How to win #PitMad without getting an agent like

Patrick Hopkins
3 min readAug 27, 2021

You’ve polished your query.

You’ve written and rewritten and gashed and sliced and crushed and minced and salt-and-peppered (and baked at 400 degrees for 35 minutes: serves one agent, ideally) your pitches. You have one of these formats for each:

  1. COMP X COMP [or situation/noun/etc.]

Character is in situation. But when X happens, character must decide whether to do one thing or the other. #hashtags


a thing

another thing

ooh, a third thing

a complex thing

stakes/how they tie together

You’ve scheduled each tweet (I recommend having one be early because of this).

Your synopsis is, somehow, only a page long, down from four pages.

Your pages … well, let’s hope, right? LOTS to do there.

And you’ve built a list of people to RT — despite the fact that agents can turn off RTs:

If you’re using Tweetdeck, we recommend you exclude retweets in the column settings. Look under “Tweet content.”

Then PitMad comes. You retweet like you’re getting paid to. One of your friends hits 400 retweets.


… from someone who likes the idea but is not an agent.

ANOTHER LIKE! FROM A … vanity press.

And so on. Each notification sends you soaring with potential, only for … nothing to be an agent like.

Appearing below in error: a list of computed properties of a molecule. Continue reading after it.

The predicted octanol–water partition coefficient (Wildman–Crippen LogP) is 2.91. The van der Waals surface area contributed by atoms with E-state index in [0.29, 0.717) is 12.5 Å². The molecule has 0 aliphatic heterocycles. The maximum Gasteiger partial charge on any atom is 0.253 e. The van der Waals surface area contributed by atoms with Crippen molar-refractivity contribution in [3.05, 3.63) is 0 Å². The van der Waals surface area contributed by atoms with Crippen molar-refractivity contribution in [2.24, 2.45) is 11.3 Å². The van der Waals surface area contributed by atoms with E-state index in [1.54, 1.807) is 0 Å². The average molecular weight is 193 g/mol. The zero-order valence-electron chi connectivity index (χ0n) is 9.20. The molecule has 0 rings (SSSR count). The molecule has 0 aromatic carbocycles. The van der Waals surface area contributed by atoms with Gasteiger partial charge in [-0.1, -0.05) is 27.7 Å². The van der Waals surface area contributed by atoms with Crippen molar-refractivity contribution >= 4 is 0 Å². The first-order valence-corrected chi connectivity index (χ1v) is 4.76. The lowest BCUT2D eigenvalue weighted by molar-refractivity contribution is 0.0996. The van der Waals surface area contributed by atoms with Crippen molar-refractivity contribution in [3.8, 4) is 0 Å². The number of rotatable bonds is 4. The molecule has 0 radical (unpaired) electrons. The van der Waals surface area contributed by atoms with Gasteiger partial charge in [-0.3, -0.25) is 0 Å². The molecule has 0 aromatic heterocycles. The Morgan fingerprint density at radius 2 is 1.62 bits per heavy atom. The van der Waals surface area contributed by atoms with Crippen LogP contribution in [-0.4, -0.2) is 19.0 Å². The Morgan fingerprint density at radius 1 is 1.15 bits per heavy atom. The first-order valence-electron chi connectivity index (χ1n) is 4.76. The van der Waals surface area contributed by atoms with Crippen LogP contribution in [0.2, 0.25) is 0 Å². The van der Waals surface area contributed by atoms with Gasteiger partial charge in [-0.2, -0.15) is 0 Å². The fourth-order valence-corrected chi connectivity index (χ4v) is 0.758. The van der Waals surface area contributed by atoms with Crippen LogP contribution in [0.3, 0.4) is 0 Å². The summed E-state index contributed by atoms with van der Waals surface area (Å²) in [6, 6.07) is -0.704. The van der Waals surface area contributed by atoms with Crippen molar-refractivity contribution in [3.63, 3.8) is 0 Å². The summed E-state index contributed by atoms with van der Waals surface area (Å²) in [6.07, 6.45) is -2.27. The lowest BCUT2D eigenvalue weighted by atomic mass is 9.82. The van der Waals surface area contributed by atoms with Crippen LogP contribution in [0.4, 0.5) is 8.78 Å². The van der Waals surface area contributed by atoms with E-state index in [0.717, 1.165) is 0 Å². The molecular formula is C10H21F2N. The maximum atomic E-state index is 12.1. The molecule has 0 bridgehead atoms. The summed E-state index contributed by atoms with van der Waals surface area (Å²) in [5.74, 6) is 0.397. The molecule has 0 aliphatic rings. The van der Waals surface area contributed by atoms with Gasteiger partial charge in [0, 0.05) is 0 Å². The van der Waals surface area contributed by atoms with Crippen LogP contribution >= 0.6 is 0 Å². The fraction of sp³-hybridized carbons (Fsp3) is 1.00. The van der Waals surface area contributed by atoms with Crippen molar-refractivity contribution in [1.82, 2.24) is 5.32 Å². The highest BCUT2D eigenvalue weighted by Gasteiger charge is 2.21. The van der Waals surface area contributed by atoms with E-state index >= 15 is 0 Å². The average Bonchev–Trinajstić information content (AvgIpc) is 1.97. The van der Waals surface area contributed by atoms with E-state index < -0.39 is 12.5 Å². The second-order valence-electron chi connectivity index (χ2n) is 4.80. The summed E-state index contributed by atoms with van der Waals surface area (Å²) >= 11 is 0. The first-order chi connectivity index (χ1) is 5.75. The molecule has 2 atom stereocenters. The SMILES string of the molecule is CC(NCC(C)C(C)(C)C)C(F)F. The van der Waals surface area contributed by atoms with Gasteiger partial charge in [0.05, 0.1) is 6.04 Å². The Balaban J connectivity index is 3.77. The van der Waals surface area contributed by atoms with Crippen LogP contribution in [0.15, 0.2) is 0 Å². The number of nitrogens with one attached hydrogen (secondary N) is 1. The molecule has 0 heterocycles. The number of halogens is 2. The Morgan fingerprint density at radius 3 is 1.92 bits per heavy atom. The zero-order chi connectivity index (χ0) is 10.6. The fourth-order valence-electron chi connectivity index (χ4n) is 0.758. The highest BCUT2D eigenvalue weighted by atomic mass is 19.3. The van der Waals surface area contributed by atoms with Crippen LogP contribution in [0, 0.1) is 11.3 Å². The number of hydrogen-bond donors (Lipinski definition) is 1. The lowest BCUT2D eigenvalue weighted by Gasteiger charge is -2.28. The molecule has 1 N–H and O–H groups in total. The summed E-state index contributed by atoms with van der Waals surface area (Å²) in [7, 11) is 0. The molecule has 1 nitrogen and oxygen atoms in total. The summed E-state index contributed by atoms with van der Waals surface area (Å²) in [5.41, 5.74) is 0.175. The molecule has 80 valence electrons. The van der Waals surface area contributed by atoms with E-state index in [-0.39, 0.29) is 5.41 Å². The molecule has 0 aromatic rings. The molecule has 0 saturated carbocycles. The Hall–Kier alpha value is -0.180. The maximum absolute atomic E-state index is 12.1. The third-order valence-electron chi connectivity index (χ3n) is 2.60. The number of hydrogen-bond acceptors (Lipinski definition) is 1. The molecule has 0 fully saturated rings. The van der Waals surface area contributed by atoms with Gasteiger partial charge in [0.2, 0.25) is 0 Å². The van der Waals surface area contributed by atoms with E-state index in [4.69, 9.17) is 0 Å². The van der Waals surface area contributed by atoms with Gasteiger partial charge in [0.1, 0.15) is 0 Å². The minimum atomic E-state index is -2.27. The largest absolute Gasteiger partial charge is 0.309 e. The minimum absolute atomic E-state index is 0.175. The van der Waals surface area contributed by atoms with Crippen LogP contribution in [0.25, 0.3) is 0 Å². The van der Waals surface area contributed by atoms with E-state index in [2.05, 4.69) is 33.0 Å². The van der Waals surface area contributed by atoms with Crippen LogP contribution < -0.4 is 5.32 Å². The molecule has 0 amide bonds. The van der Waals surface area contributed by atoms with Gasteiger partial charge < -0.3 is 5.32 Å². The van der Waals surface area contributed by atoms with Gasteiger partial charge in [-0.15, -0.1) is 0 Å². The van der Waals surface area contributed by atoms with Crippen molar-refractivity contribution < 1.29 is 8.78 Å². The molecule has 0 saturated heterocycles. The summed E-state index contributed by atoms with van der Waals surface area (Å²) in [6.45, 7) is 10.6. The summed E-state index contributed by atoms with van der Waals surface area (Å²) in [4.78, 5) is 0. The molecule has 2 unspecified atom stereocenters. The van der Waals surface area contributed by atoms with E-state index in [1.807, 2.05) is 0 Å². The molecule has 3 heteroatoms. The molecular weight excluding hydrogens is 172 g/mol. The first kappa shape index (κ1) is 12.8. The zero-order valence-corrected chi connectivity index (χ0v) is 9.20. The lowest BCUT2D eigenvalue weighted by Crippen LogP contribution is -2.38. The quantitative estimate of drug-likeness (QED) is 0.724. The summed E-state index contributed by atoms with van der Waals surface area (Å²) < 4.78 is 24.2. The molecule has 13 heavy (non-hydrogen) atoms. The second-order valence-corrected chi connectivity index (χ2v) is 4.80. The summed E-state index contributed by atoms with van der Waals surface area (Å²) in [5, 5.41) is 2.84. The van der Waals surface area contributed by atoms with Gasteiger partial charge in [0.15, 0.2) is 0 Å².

After all that?








… or did you?

Here’s the thing: You can have everything lined up perfectly. Your favorite writer can like your pitch, retweet, comment with something gushing, and STILL you might get no agent likes because there are sooooo many pitches and this is all sooooo subjective. It’s art. What one person likes is a trash fire to another, or maybe juuust wrong enough to be not a fit for them.

But you have won without getting an agent like. That’s because you’ve focused on what you can control. See, assuming that your stuff really is ready (I’ve helped people get pages requests and agents, and I’m happy to check your stuff out in my feedback group), you now have the perfect start for cold querying/slush, which is FAR more likely to get pages requests than are Twitter pitch events. I have a document of roughly 450 successful queries (each one led to an offer of representation). Only three queries are from Twitter pitch events.

In addition to potentially having improved your stuff to the point where you’re ready to query, you’ve met people who can help, and who can teach you — and whom you can help and teach. That’s the community part of writing community. Succeeding in a vacuum is impossible because it’s not the process.

In writing, as in life, when you focus on what you can control and how you can improve, you can win without getting exactly what you wanted. Sometimes your best can’t be good enough because of factors you can’t control. But when you improve, you win, and you get closer to your ultimate goal, whether that’s getting a book deal, having someone check your book out at the library or, if you’re me, saving a queer kid’s life.

Good luck :)